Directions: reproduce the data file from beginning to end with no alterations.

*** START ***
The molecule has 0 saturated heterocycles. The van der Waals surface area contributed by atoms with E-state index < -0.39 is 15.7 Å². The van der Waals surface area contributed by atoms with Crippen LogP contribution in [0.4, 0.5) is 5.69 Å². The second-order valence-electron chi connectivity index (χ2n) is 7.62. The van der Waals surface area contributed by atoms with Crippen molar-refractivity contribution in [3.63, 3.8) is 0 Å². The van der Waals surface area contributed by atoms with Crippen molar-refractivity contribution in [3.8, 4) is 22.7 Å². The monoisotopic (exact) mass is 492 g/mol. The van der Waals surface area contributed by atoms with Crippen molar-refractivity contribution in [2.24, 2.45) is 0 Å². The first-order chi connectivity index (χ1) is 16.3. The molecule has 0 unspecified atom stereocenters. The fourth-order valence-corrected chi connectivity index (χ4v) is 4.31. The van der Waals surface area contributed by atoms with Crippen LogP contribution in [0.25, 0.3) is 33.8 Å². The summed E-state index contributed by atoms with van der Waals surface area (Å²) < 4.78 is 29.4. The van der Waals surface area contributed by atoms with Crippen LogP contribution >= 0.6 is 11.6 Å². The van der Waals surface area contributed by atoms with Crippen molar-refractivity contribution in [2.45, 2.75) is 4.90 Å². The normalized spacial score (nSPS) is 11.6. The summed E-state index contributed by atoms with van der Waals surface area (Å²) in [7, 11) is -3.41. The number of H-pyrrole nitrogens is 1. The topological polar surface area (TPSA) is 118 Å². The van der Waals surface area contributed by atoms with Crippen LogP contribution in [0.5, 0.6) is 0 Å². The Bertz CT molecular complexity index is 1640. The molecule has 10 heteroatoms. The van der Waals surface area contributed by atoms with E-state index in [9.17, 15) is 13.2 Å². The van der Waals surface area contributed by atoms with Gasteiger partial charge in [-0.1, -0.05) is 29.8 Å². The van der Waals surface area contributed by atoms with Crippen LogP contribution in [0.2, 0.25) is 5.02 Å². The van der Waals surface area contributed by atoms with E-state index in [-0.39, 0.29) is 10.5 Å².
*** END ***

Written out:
The molecule has 0 saturated heterocycles. The van der Waals surface area contributed by atoms with E-state index < -0.39 is 15.7 Å². The van der Waals surface area contributed by atoms with Crippen LogP contribution in [0.4, 0.5) is 5.69 Å². The second-order valence-electron chi connectivity index (χ2n) is 7.62. The van der Waals surface area contributed by atoms with Crippen molar-refractivity contribution in [3.63, 3.8) is 0 Å². The van der Waals surface area contributed by atoms with Crippen molar-refractivity contribution in [3.8, 4) is 22.7 Å². The monoisotopic (exact) mass is 492 g/mol. The van der Waals surface area contributed by atoms with Crippen molar-refractivity contribution in [2.24, 2.45) is 0 Å². The first-order chi connectivity index (χ1) is 16.3. The molecule has 0 unspecified atom stereocenters. The fourth-order valence-corrected chi connectivity index (χ4v) is 4.31. The van der Waals surface area contributed by atoms with Crippen LogP contribution in [0.25, 0.3) is 33.8 Å². The summed E-state index contributed by atoms with van der Waals surface area (Å²) < 4.78 is 29.4. The van der Waals surface area contributed by atoms with Crippen LogP contribution >= 0.6 is 11.6 Å². The van der Waals surface area contributed by atoms with Crippen molar-refractivity contribution in [2.45, 2.75) is 4.90 Å². The normalized spacial score (nSPS) is 11.6. The summed E-state index contributed by atoms with van der Waals surface area (Å²) in [7, 11) is -3.41. The number of H-pyrrole nitrogens is 1. The topological polar surface area (TPSA) is 118 Å². The van der Waals surface area contributed by atoms with Crippen LogP contribution in [0.5, 0.6) is 0 Å². The Bertz CT molecular complexity index is 1640. The molecule has 10 heteroatoms. The van der Waals surface area contributed by atoms with E-state index in [9.17, 15) is 13.2 Å². The van der Waals surface area contributed by atoms with Gasteiger partial charge in [-0.1, -0.05) is 29.8 Å². The van der Waals surface area contributed by atoms with Crippen LogP contribution in [0.2, 0.25) is 5.02 Å². The van der Waals surface area contributed by atoms with E-state index in [-0.39, 0.29) is 10.5 Å².